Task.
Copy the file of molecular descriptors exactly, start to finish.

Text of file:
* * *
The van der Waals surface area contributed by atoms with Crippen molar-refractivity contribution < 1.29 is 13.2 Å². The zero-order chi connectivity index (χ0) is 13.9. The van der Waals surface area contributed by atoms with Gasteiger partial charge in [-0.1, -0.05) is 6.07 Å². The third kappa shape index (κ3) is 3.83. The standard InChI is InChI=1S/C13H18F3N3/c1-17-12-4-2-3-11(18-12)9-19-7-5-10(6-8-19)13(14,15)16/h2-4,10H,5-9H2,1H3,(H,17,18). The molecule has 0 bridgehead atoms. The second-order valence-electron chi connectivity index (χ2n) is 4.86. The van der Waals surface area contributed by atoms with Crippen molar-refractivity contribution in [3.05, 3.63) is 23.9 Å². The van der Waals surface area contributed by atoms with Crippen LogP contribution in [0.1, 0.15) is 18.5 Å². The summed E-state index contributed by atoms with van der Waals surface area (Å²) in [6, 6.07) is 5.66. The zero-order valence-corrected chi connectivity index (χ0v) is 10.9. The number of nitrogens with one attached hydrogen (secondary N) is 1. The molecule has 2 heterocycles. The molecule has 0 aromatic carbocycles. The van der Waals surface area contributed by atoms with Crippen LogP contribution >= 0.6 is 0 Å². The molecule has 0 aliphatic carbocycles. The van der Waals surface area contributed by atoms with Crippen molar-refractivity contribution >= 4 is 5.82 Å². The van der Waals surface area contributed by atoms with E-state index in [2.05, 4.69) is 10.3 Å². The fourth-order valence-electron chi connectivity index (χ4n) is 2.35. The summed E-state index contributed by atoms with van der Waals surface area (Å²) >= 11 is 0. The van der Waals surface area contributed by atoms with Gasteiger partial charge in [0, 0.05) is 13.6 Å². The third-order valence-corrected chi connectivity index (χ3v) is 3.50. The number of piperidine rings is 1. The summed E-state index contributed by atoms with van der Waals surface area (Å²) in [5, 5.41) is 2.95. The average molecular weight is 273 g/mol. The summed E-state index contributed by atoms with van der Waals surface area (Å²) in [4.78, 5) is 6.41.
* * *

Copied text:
The van der Waals surface area contributed by atoms with Crippen molar-refractivity contribution < 1.29 is 13.2 Å². The zero-order chi connectivity index (χ0) is 13.9. The van der Waals surface area contributed by atoms with Gasteiger partial charge in [-0.1, -0.05) is 6.07 Å². The third kappa shape index (κ3) is 3.83. The standard InChI is InChI=1S/C13H18F3N3/c1-17-12-4-2-3-11(18-12)9-19-7-5-10(6-8-19)13(14,15)16/h2-4,10H,5-9H2,1H3,(H,17,18). The molecule has 0 bridgehead atoms. The second-order valence-electron chi connectivity index (χ2n) is 4.86. The van der Waals surface area contributed by atoms with Crippen molar-refractivity contribution in [3.05, 3.63) is 23.9 Å². The van der Waals surface area contributed by atoms with Crippen LogP contribution in [0.1, 0.15) is 18.5 Å². The summed E-state index contributed by atoms with van der Waals surface area (Å²) in [6, 6.07) is 5.66. The zero-order valence-corrected chi connectivity index (χ0v) is 10.9. The number of nitrogens with one attached hydrogen (secondary N) is 1. The molecule has 2 heterocycles. The molecule has 0 aromatic carbocycles. The van der Waals surface area contributed by atoms with Crippen LogP contribution >= 0.6 is 0 Å². The molecule has 0 aliphatic carbocycles. The van der Waals surface area contributed by atoms with Crippen molar-refractivity contribution >= 4 is 5.82 Å². The van der Waals surface area contributed by atoms with E-state index in [2.05, 4.69) is 10.3 Å². The fourth-order valence-electron chi connectivity index (χ4n) is 2.35. The summed E-state index contributed by atoms with van der Waals surface area (Å²) >= 11 is 0. The van der Waals surface area contributed by atoms with Gasteiger partial charge in [0, 0.05) is 13.6 Å². The third-order valence-corrected chi connectivity index (χ3v) is 3.50. The number of piperidine rings is 1. The summed E-state index contributed by atoms with van der Waals surface area (Å²) in [5, 5.41) is 2.95. The average molecular weight is 273 g/mol. The summed E-state index contributed by atoms with van der Waals surface area (Å²) in [4.78, 5) is 6.41.